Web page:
By a News Reporter-Staff News Editor at Science Letter -- Current study results on Soils and Sediments have been published. According to news reporting out of Uppsala, Sweden, by NewsRx editors, research stated, "This study aims to study the effect of sewage sludge amendment on crop yield and on microbial biomass and community structure in Swedish agricultural soils. Topsoil samples (0-0.20 m depth) from four sites where sewage sludge had been repeatedly applied during 14-53 years were analysed for total C, total N, pH and phospholipid fatty acids (PLFAs)."
Our news journalists obtained a quote from the research from the Swedish University of Agricultural Sciences, "Heavy metals were analysed in both soil and plant samples, and crop yields were recorded. At all four sites, sewage sludge application increased crop yield and soil organic carbon. Sludge addition also resulted in elevated concentrations of some heavy metals (mainly Cu and Zn) in soils, but high concentrations of metals (Ni and Zn) in plant materials were almost exclusively found in the oldest experiment, started in 1956. PLFA analysis showed that the microbial community structure was strongly affected by changes in soil pH. At those sites where sewage sludge had caused low pH, Gram-positive bacteria were more abundant. However, differences in community structure were larger between sites than between the treatments. At all four sites, long-term sewage sludge application increased the soil organic carbon and nitrogen content, microbial biomass and crop yield. Long-term sewage sludge application led to a decrease in soil pH."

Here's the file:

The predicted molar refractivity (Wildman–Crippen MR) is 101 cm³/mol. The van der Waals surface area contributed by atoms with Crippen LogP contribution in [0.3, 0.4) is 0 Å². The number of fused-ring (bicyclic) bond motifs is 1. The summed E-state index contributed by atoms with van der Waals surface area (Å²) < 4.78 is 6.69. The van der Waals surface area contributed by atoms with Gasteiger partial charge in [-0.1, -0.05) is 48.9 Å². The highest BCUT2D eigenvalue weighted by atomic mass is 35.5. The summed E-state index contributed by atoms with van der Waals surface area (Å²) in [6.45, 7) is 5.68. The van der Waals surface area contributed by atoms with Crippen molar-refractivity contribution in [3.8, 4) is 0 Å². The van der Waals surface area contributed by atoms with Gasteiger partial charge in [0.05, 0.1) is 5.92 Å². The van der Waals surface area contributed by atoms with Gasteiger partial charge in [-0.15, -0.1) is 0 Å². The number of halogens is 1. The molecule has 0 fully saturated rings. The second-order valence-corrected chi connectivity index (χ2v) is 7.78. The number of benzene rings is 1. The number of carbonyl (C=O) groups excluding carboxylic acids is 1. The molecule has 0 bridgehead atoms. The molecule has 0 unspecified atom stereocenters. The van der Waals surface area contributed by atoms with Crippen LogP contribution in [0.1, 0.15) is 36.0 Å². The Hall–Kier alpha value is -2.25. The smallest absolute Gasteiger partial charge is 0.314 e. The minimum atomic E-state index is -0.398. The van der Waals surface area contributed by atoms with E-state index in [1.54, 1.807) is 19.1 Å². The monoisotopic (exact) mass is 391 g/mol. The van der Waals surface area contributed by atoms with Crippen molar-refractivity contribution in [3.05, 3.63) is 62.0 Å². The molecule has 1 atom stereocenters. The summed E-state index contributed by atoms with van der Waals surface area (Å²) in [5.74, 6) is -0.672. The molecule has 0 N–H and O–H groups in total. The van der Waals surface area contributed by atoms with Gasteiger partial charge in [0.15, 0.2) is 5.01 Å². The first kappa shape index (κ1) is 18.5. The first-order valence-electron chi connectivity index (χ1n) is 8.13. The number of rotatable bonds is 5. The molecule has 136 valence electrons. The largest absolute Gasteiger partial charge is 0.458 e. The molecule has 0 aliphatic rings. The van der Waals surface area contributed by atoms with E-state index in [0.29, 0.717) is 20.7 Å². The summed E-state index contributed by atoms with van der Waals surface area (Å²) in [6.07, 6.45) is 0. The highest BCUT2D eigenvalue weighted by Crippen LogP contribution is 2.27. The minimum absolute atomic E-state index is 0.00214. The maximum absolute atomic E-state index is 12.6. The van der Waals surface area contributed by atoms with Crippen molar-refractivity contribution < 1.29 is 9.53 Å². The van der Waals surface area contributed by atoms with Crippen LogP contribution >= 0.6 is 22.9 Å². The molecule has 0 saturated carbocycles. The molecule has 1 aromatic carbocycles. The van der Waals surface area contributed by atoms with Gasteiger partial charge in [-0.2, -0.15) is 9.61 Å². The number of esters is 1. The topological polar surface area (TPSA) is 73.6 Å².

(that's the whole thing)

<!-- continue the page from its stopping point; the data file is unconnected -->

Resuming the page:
According to the news editors, the research concluded: "Concentrations of some metals had increased significantly with sewage sludge application at all sites, but the amounts of metals added to soil with sewage sludge were found not to be toxic for microbes at any site."
For more information on this research see: Four Swedish long-term field experiments with sewage sludge reveal a limited effect on soil microbes and on metal uptake by crops. Journal of Soils and Sediments, 2014;14(1):164-177. Journal of Soils and Sediments can be contacted at: Springer Heidelberg, Tiergartenstrasse 17, D-69121 Heidelberg, Germany. (Springer - www.springer.com; Journal of Soils and Sediments - www.springerlink.com/content/1439-0108/)
Our news journalists report that additional information may be obtained by contacting G. Borjesson, Swedish University of Agricultural Science, Dept. of Ecol, S-75007 Uppsala, Sweden. Additional authors for this research include H. Kirchmann and T. Katterer (see also Soils and Sediments).
Keywords for this news article include: Sweden, Europe, Uppsala, Soils and Sediments
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